Because of the smallness of the organization I was able to play many roles. I think out of all the Panama staff, my job title changed the most – about ten times (which shows the flexibility of the staff to get involved in what you really liked). From Travel Coordinator, I started to show a hunger to get more involved in projects and began to participate on community follow-up visits, create and strengthen new local partnerships, coordinate Business Brigades, train our temporary local staff, and by 2011, I was the Education and Training Lead, managing the education plans of all the programs as well as focusing on recruiting and training and strong force of on the ground local team, which I was very passionate about. I also had the fantastic opportunity to lead a brigade in every one of our medical, environmental, business and law programs.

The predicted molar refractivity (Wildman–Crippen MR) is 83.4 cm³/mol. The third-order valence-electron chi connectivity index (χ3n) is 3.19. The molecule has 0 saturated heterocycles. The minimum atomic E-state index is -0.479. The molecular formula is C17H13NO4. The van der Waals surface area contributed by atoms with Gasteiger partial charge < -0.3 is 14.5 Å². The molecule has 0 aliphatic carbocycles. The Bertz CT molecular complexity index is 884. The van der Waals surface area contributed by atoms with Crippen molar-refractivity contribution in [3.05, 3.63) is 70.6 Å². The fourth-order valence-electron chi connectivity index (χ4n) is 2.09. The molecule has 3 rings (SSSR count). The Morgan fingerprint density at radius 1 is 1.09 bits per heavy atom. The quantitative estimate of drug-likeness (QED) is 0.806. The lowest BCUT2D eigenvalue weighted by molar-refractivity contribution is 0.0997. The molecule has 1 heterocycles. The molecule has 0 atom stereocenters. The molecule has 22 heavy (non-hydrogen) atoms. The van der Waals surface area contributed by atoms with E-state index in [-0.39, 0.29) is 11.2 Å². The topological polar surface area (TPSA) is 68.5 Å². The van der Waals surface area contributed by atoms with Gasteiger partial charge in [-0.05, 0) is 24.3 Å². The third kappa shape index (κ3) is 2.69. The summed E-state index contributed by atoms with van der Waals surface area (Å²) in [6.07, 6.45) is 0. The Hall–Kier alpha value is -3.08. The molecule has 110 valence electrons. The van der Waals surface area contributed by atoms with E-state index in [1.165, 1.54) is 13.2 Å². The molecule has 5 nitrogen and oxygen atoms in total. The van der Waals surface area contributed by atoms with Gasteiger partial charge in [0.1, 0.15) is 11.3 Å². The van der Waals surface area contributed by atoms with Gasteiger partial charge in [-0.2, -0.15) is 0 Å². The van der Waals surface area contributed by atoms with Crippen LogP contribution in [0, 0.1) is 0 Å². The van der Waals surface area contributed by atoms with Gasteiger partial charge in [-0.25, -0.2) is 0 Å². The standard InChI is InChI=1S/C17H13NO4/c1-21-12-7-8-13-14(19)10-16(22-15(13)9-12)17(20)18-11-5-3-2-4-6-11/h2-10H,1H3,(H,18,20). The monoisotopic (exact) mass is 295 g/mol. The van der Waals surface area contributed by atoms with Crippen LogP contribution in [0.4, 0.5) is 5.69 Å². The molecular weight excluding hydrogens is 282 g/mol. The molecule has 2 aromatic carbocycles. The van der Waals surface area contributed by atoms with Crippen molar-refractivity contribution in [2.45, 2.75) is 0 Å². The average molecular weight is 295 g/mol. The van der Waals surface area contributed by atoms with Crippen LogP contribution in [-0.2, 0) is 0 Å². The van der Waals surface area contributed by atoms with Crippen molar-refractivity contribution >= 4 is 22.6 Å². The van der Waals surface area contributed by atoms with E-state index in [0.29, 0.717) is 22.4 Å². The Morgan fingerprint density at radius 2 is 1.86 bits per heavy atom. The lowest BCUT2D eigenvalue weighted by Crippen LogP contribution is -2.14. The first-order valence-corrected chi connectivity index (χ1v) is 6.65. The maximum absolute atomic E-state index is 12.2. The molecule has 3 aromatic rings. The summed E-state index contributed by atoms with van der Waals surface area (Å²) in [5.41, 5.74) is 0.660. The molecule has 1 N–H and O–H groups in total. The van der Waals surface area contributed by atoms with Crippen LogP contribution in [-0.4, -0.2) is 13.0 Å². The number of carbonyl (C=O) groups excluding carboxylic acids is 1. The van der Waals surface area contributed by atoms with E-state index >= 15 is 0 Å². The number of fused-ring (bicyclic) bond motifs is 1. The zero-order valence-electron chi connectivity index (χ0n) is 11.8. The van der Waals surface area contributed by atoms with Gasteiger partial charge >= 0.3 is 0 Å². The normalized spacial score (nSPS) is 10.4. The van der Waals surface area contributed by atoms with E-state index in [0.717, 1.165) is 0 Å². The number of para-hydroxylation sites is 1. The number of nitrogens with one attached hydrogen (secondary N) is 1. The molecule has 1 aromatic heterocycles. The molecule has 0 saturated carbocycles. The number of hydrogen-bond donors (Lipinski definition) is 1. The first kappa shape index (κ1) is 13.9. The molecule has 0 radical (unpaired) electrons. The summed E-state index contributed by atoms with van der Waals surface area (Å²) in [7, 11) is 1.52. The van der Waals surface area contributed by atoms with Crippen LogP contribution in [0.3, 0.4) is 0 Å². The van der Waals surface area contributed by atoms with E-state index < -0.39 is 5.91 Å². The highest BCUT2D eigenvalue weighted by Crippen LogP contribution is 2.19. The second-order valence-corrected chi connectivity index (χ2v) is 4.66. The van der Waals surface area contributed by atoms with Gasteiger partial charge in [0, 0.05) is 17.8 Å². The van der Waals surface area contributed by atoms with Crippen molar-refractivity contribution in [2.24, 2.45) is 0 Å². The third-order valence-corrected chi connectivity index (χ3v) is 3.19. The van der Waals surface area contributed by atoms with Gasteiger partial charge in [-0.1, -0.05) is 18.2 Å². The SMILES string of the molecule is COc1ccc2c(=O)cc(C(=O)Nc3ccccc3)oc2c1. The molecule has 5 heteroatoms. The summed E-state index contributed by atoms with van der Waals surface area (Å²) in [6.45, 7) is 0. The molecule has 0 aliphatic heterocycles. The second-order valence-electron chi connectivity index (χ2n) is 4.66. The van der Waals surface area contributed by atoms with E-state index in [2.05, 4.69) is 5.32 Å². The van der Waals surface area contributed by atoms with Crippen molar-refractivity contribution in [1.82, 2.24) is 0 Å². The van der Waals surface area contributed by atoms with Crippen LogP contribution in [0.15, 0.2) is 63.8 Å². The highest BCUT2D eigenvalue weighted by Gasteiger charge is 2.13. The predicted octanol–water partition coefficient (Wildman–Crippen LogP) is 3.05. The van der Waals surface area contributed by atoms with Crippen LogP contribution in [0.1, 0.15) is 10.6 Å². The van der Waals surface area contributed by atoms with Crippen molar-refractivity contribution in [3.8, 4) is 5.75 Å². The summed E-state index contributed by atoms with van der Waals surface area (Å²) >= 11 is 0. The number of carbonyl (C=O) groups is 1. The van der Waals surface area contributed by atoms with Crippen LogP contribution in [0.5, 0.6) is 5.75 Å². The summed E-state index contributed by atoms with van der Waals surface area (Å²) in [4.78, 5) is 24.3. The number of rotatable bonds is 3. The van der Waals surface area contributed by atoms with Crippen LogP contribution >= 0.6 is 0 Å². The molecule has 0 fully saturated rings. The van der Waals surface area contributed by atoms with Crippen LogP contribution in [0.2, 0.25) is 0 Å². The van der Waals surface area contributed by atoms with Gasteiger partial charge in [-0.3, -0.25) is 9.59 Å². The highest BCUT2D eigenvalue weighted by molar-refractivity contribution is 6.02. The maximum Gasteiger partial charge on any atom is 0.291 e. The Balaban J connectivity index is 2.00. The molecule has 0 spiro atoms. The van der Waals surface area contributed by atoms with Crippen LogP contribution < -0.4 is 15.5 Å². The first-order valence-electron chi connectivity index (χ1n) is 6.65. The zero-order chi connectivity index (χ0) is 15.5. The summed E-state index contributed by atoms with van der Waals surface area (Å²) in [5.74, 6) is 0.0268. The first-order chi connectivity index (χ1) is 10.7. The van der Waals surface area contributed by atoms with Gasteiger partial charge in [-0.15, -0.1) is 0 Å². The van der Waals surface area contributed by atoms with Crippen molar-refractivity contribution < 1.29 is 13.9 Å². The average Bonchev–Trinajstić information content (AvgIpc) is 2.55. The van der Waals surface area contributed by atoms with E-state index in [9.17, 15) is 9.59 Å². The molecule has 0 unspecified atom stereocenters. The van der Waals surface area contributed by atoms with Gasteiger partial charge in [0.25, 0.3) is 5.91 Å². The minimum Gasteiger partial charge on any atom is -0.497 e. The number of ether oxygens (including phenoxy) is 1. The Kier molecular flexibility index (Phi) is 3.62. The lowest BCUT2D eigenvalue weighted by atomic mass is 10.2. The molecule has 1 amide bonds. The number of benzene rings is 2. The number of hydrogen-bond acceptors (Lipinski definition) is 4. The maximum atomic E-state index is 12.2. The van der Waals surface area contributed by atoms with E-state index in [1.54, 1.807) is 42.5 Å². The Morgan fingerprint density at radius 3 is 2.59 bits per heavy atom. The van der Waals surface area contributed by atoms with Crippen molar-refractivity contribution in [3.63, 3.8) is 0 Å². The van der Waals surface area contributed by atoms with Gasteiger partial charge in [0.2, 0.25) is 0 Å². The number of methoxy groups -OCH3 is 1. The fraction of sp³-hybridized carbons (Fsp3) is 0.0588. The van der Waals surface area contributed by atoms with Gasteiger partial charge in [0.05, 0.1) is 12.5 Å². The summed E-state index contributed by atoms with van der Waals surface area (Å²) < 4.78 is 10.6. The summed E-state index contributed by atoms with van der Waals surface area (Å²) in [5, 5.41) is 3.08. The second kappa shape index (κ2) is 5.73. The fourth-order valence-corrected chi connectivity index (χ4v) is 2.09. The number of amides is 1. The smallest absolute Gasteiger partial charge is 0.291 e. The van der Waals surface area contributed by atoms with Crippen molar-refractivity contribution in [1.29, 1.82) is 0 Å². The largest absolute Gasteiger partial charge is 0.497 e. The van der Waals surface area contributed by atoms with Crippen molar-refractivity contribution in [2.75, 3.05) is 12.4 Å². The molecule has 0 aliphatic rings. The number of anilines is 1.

Late 2010, I had the opportunity to pilot and found a program that spurred from my work in Business Brigades and my passion for women’s empowerment. I met with the Economic Officer of the U.S. Embassy at the time and he and I, along with the CEO of the GB Panamá, fleshed out Panamá’s first women’s economic empowerment mentoring program, La Red de Mentoras, a program dedicated to connecting businesswomen in rural towns and communities to successful businesswomen in Panama City. We received $20,000 from the U.S. State Department’s Pathways the Prosperity program and had 22 women participate over the course of nine months in 2011. Because of the program’s success, post 2011, another women’s empowerment organization, Vital Voices Panama chapter, decided to absorb the program, to expand into the rural parts of Panamá.